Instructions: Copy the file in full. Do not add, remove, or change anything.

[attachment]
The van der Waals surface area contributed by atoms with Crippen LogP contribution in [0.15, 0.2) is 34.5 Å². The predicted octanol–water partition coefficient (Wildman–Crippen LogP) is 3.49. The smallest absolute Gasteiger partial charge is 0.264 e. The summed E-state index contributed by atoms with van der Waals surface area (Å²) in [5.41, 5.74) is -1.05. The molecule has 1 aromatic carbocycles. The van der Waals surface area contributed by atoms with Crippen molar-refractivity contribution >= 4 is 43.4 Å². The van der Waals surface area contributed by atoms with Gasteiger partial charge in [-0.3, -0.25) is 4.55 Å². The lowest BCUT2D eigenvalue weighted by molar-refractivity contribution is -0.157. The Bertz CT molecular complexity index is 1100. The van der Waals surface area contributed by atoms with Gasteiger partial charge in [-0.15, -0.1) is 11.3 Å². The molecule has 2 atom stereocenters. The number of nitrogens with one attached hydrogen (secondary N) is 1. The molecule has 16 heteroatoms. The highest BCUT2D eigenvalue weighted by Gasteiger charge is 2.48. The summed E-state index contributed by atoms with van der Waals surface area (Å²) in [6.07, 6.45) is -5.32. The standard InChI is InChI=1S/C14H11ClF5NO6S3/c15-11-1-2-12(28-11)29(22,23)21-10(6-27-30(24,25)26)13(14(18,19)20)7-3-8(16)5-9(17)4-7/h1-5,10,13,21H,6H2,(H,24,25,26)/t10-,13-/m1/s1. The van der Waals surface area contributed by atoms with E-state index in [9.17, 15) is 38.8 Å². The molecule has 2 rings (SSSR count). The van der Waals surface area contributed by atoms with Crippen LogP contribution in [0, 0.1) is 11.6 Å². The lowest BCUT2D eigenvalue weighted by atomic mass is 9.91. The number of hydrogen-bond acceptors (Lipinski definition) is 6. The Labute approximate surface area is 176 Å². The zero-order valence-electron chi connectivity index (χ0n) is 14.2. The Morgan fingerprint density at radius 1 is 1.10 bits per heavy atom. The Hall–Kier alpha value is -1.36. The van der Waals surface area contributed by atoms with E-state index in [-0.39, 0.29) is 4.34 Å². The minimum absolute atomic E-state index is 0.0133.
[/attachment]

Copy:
The van der Waals surface area contributed by atoms with Crippen LogP contribution in [0.15, 0.2) is 34.5 Å². The predicted octanol–water partition coefficient (Wildman–Crippen LogP) is 3.49. The smallest absolute Gasteiger partial charge is 0.264 e. The summed E-state index contributed by atoms with van der Waals surface area (Å²) in [5.41, 5.74) is -1.05. The molecule has 1 aromatic carbocycles. The van der Waals surface area contributed by atoms with Crippen molar-refractivity contribution >= 4 is 43.4 Å². The van der Waals surface area contributed by atoms with Gasteiger partial charge in [-0.3, -0.25) is 4.55 Å². The lowest BCUT2D eigenvalue weighted by molar-refractivity contribution is -0.157. The Bertz CT molecular complexity index is 1100. The van der Waals surface area contributed by atoms with Gasteiger partial charge in [-0.15, -0.1) is 11.3 Å². The molecule has 2 atom stereocenters. The number of nitrogens with one attached hydrogen (secondary N) is 1. The molecule has 16 heteroatoms. The highest BCUT2D eigenvalue weighted by Gasteiger charge is 2.48. The summed E-state index contributed by atoms with van der Waals surface area (Å²) in [6.07, 6.45) is -5.32. The standard InChI is InChI=1S/C14H11ClF5NO6S3/c15-11-1-2-12(28-11)29(22,23)21-10(6-27-30(24,25)26)13(14(18,19)20)7-3-8(16)5-9(17)4-7/h1-5,10,13,21H,6H2,(H,24,25,26)/t10-,13-/m1/s1. The van der Waals surface area contributed by atoms with E-state index in [9.17, 15) is 38.8 Å². The molecule has 2 rings (SSSR count). The van der Waals surface area contributed by atoms with Crippen LogP contribution in [0, 0.1) is 11.6 Å². The lowest BCUT2D eigenvalue weighted by atomic mass is 9.91. The number of hydrogen-bond acceptors (Lipinski definition) is 6. The Labute approximate surface area is 176 Å². The zero-order valence-electron chi connectivity index (χ0n) is 14.2. The Morgan fingerprint density at radius 1 is 1.10 bits per heavy atom. The Hall–Kier alpha value is -1.36. The van der Waals surface area contributed by atoms with E-state index in [-0.39, 0.29) is 4.34 Å². The minimum absolute atomic E-state index is 0.0133.